Exodus 40:17–21, 34–38
Then the cloud covered the tent of meeting, and the glory of the LORD filled the tabernacle.
During the season of Advent, we pray and sing “O Come, O Come, Emmanuel.” Emmanuel means “God with us.” And that’s what we want: for God to be with us, for God to come and dwell with us in the person of Jesus Christ. For we are cut off from Him by the curse of our sin. We are in exile here in this world, away from the One who is our true home. We pray to be delivered from the isolation and the emptiness of life apart from Him and His gifts. Our entire goal and hope as Christians is to be restored to perfect communion and fellowship with God.
Advent reminds us that our God is one who does come to be with us. But Christ didn’t first appear at Christmas. I think that even many Christians are tempted to think that the Son of God wasn’t doing much before His conception in the womb of the Virgin Mary, that He didn’t really come on the scene until the New Testament. The whole idea of Jesus in the Old Testament seems a bit foreign. But in fact, the Son of God has been intimately involved with His people from the very beginning of time. The Scriptures say that all things were created through the One who is the Word. And Christ, God the Son, appeared to His chosen people in a pre-incarnate form many times in the Old Testament before He became man. At the bidding of His heavenly Father, the Son of God descended to this earth at various times to be with His people Israel, to speak His Word to them, to guide them, and to deliver them from their enemies. All of this was a precursor to the time when Christ would descend to this earth in the ultimate way, taking on our very body and soul and becoming the eternal Savior of mankind.
Last week, we heard of how Christ came down to earth and appeared to Moses in the burning bush to announce the release of the Israelites from their slavery to the Egyptians. In today’s Old Testament Reading, we encounter the Israelites after they were freed, as they traveled in the wilderness. We learn of how God was present with His people in the form of a cloud that filled and covered the tabernacle.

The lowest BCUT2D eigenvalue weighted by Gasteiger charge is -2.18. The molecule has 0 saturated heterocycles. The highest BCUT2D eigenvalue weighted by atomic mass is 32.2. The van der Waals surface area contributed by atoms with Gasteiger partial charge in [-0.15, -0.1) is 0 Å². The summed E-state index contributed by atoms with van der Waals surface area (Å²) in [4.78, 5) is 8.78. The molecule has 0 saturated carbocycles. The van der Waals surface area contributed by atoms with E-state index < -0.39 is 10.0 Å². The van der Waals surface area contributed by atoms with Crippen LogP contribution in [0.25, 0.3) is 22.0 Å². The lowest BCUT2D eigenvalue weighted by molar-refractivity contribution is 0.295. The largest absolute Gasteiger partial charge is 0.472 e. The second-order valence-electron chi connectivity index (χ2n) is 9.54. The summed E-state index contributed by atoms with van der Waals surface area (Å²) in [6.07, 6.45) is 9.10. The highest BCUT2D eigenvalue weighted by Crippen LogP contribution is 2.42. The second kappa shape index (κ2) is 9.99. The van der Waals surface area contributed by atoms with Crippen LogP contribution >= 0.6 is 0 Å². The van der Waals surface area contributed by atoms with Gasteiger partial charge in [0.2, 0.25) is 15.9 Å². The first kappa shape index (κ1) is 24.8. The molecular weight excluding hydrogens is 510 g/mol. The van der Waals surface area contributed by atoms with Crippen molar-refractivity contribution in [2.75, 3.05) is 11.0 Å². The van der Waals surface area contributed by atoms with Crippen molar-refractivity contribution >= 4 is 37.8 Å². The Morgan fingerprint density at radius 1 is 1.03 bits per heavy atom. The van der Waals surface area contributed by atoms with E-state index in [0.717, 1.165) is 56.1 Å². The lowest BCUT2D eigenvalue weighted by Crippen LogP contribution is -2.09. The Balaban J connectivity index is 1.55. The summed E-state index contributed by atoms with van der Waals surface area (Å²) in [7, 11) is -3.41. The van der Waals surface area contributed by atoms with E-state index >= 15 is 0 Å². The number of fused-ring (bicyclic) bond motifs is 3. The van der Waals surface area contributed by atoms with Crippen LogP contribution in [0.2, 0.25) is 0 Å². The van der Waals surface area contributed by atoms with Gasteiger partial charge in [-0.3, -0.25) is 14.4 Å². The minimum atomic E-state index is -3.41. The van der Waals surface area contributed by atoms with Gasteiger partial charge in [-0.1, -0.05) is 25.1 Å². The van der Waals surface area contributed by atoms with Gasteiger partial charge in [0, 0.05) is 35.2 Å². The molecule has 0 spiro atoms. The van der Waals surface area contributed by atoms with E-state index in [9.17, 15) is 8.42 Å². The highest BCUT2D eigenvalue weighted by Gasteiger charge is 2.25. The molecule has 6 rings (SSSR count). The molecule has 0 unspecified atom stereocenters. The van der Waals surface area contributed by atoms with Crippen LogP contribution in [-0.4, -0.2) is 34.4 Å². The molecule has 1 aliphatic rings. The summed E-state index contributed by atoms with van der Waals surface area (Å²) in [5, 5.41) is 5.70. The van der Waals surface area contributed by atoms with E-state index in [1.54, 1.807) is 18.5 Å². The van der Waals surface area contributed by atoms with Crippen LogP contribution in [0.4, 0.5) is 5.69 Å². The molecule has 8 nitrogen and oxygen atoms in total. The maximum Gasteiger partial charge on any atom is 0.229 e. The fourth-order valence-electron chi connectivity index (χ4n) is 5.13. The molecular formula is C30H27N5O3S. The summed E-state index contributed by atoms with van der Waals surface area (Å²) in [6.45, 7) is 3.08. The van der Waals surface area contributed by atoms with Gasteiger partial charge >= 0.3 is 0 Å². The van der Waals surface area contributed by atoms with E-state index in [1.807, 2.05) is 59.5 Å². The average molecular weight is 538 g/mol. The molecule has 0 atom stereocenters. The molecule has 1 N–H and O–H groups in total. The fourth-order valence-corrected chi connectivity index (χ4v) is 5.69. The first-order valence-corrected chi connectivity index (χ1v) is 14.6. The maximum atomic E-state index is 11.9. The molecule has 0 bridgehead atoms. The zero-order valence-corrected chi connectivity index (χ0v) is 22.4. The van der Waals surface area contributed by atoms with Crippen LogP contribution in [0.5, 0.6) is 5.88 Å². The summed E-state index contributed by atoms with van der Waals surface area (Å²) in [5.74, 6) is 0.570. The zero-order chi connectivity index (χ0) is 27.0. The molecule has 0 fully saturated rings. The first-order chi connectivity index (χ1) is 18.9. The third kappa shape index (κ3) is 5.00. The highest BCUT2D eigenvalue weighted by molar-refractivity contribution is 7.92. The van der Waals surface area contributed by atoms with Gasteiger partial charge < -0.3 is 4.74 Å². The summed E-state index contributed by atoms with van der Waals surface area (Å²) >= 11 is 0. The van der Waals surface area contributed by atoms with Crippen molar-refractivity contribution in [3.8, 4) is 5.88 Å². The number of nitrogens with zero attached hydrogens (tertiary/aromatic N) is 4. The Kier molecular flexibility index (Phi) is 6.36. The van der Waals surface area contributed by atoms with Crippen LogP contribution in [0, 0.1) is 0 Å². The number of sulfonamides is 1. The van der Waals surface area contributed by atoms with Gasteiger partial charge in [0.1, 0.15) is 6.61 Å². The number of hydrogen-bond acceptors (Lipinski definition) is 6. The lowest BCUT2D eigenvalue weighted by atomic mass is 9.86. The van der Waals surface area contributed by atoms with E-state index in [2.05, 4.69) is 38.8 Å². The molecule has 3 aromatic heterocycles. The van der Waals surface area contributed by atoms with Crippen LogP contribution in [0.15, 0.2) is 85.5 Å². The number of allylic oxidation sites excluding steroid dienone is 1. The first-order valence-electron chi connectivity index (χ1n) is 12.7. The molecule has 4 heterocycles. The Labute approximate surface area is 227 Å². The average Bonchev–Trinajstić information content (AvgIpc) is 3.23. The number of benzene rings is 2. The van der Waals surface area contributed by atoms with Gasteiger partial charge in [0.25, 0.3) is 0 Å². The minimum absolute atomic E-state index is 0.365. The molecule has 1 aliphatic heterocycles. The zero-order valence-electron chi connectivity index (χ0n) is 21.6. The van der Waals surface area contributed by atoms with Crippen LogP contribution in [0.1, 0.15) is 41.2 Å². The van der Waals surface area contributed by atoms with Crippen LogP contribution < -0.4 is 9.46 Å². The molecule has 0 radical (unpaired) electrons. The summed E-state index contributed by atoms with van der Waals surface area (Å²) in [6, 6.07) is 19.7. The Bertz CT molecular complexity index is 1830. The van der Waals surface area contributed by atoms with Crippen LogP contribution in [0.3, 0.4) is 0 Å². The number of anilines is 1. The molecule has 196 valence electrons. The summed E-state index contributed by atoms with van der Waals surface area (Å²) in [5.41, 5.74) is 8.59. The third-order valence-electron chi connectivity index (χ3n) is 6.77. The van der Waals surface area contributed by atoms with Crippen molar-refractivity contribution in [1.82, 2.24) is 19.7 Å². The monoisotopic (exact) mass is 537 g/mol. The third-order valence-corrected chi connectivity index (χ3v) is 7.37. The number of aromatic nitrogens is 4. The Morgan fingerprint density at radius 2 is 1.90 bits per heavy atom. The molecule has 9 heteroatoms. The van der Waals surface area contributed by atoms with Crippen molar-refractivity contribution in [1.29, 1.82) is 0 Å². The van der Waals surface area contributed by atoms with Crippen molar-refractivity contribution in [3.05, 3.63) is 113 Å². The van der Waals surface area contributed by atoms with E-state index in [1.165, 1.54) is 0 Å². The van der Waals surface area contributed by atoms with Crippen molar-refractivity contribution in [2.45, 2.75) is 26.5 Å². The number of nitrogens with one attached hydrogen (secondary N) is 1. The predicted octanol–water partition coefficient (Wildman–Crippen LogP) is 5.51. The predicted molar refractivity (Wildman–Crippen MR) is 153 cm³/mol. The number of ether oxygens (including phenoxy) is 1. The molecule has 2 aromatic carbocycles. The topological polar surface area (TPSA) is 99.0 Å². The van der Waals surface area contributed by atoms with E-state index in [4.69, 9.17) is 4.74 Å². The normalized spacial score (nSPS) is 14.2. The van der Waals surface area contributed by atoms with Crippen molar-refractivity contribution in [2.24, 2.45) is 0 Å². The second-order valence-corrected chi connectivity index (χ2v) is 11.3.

The tabernacle was like a mobile temple, a large tent for the worship that the LORD commanded them to build, to exact measurements. Within it was the Most Holy Place, where the ark of God was located. The ark contained the two stone tablets of the testimony, which God had given to Moses, and on it was the Mercy Seat, where the Lord was present to meet with His people through the blood of the sacrifices. Even as God was present in a pillar of cloud by day and a pillar of fire by night to lead the children of Israel out of Egypt, so too was He present among His people as a cloud in this tabernacle, a cloud that had the appearance of fire by night. When the cloud rose above the tabernacle, the Israelites would set out on their journey. When it remained on the tabernacle, they would stay where they were.
This presence of the Lord in the wilderness was none other than the Son of God, Christ the Savior, as we will see more clearly in just a moment. We heard in the reading from John’s Gospel that no one has ever seen God, but that Christ, the only begotten Son of God has revealed Him. This cloud, then, was the revelation of God in His Son. It was the real presence of Christ, the Creator entering into creation for the sake of His people, to lead them to the riches of the Promised Land. It was a living prophecy of how the heavenly and the earthly would come together in a permanent and enduring way in the conception of Jesus and in His birth at Bethlehem.